By CNN's Jack Cafferty:
It's a quandary. On the one hand, there is what's now Tropical Storm Isaac slowing laying waste to parts of the Gulf Coast.
Granted it's not Katrina take two, but there are hundreds of thousands of people without power, one 18-mile stretch of levee in Louisiana has been overtopped, and many people are losing their homes to the flood waters triggered by heavy rains and a massive storm surge.
On the other hand, Washington and the federal government are laying waste to the entire country - and we are fast approaching an election where some far-reaching decisions will have to be made by the voters.
The Republican convention is in full swing in Tampa, having been spared the brunt of Isaac. And President Obama is hot on the campaign trail trying to convince the country he deserves a second term.
The Republicans shortened their convention by a day out of concern for the storm. And next week - when the cleanup will be in full swing - the Democrats will convene their dog and pony show in Charlotte, North Carolina.
The political business of the country is moving forward in spite of a rather large natural disaster impacting millions of our citizens. The temptation perhaps is to jump to the conclusion that the politicians are being insensitive. Perhaps all campaigning should cease out of consideration of the hurricane victims.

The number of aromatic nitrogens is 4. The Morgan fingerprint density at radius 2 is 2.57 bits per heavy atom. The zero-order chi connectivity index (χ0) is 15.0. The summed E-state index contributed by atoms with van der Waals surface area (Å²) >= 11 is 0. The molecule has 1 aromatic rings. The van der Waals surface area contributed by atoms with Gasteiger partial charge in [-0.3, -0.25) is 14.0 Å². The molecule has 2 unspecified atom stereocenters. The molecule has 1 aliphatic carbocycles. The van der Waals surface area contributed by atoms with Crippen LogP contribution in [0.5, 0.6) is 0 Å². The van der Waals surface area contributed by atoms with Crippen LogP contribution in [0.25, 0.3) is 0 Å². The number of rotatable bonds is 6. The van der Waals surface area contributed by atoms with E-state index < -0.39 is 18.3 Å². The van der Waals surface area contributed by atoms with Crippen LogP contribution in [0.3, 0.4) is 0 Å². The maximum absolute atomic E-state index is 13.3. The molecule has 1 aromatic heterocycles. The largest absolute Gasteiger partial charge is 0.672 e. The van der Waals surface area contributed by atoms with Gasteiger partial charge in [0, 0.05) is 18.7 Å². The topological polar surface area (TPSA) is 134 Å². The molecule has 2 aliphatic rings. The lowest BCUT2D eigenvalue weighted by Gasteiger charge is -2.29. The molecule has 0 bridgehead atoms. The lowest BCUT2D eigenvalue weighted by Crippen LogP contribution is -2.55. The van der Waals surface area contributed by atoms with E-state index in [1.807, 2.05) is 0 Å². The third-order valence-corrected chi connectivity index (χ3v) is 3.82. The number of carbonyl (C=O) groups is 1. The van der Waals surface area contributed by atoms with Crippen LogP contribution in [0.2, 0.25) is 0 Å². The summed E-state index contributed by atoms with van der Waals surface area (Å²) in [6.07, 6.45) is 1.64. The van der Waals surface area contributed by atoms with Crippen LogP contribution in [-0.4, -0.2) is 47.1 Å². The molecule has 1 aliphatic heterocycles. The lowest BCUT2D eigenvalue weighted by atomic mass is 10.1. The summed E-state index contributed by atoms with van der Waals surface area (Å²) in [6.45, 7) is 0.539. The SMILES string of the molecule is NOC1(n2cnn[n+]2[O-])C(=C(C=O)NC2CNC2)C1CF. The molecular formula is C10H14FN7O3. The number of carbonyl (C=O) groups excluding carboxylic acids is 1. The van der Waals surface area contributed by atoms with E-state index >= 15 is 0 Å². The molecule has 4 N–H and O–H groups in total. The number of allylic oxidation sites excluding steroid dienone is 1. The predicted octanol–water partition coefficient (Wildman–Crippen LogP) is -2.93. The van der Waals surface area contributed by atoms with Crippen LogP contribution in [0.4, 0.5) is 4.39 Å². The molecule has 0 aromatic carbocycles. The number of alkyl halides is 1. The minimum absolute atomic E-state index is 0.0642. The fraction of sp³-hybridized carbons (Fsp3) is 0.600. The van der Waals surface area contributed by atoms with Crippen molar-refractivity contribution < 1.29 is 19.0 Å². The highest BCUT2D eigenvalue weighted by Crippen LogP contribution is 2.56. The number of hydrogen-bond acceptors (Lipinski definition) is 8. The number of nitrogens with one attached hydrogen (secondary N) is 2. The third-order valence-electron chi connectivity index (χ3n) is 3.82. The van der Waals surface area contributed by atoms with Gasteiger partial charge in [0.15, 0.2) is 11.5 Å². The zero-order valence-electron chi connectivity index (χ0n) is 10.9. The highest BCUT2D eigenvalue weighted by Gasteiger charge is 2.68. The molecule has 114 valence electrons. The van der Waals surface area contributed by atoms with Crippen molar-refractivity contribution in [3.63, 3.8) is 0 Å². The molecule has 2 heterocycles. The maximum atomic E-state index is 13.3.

But the fact is Isaac ain't Katrina - not by a long shot. And the problems of the country probably deserve our undivided attention, Isaac or not. We're in big trouble here.
Here’s my question to you: Should politics be put on hold for Isaac?
Tune in to the Situation Room at 5pm to see if Jack reads your answer on air.
And, we love to know where you’re writing from, so please include your city and state with your comment.